Tublay’s disintegrating culture

By MARY ROSE GARCIA
Norther Dispatch
Posted by Bulatlat.com

The Ibaloi, Kankana-ey and the Kalanguya indigenous people inhabit the municipality of Tublay town of Benguet. The town is known for its wonderful tourist destinations, to name a few, the Bengaongao cave, Winaca Village, and the Tuel hot spring.

Interestingly, its people perform the age-old cañao which is part of its rich culture and tradition. The cañao is a community feast, following some rituals performed by the community. Each indigenous group have their own term for cacao: the Kankana-ey call it sida, the Ibaloi peshet, and the Kalanguya kecheng.

A cañao may be performed by a family or by the whole community, where the latter would be a grand cañao. Cañao may be performed for thanksgiving, healing, marriage and different ceremonies. It is generally celebrated with prayers by the Mambunong (an elder recognized to perform the traditional prayers). Aside from the prayers, traditional dances called tayao and bendian are offered. On this occasion, food, including wat-wat (big slices of meat) and tapey (traditional rice wine) are offered. The celebration may last for two to three days depending on the nature of the occasion.

In today’s modern times, many of the native traditions are slowly disintegrating or adopting to social changes. The cañao, usually performed in the community, still has the authentic dances and food but sometimes a modern evangelical church service is included. There are communities that do not perform the cañao anymore. The main reason is because the practice costs much money, especially for the required pigs to be butchered.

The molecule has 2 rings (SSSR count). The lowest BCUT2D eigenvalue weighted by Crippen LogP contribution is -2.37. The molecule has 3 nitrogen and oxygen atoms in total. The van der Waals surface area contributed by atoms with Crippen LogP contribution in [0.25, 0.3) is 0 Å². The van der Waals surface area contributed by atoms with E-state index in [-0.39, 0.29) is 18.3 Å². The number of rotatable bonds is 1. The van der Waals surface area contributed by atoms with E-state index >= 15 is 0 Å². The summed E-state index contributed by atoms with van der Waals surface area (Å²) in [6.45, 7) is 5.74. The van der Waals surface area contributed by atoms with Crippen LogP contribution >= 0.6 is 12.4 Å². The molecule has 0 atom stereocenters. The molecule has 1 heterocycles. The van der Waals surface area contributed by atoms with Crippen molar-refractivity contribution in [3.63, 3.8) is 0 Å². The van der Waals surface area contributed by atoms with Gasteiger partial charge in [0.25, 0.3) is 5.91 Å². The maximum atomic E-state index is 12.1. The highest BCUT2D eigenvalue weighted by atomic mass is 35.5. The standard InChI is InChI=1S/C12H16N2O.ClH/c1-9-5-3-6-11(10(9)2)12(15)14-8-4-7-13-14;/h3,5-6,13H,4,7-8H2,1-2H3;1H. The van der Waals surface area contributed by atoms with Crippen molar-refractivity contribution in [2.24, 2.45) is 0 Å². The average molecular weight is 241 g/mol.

Another reason cited by Lakay (elder) Adawey is that the mambunongs who perform the traditional rituals and prayers are now aged. Some elders already left this world without teaching this special skill (of performing the ritual) to the youth of today.

I believe that one of the reasons for the disintegration of our culture is that the youth do not appreciate its importance. They believe they can live in this modern world by setting aside these practices. Even the skills of playing the gangsa or gong fails to draw interest from the youth.

Culture refers to the meaningful practices in our community. It includes the ritual for thanks giving for a bountiful harvest and for the good health of the umili, the people in the community. It provides social norms or roles that make us significant members of the community. We are now living in a modern period of cultural diversity. Some say that our culture remains and can persist. But with the changing times, we have to move now to support its persistence.

Culture represents an adjustment to the various conditions in life, including the physical, social, and supernatural environment. In order to preserve our culture; one must appreciate the beauty of it. Although we are living in a modern world, it is not bad if we still perform it, because it is the culture we have grown up with and that we need to preserve. (https://www.bulatlat.com)

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  1. Tublay is truly a good spot for nature lover. The Ambongdolan cave, though it’s not popular is a good practice spot for trekkers. http://blog.philboard.net/blog/the-ambongdolan-caves-of-tublay/

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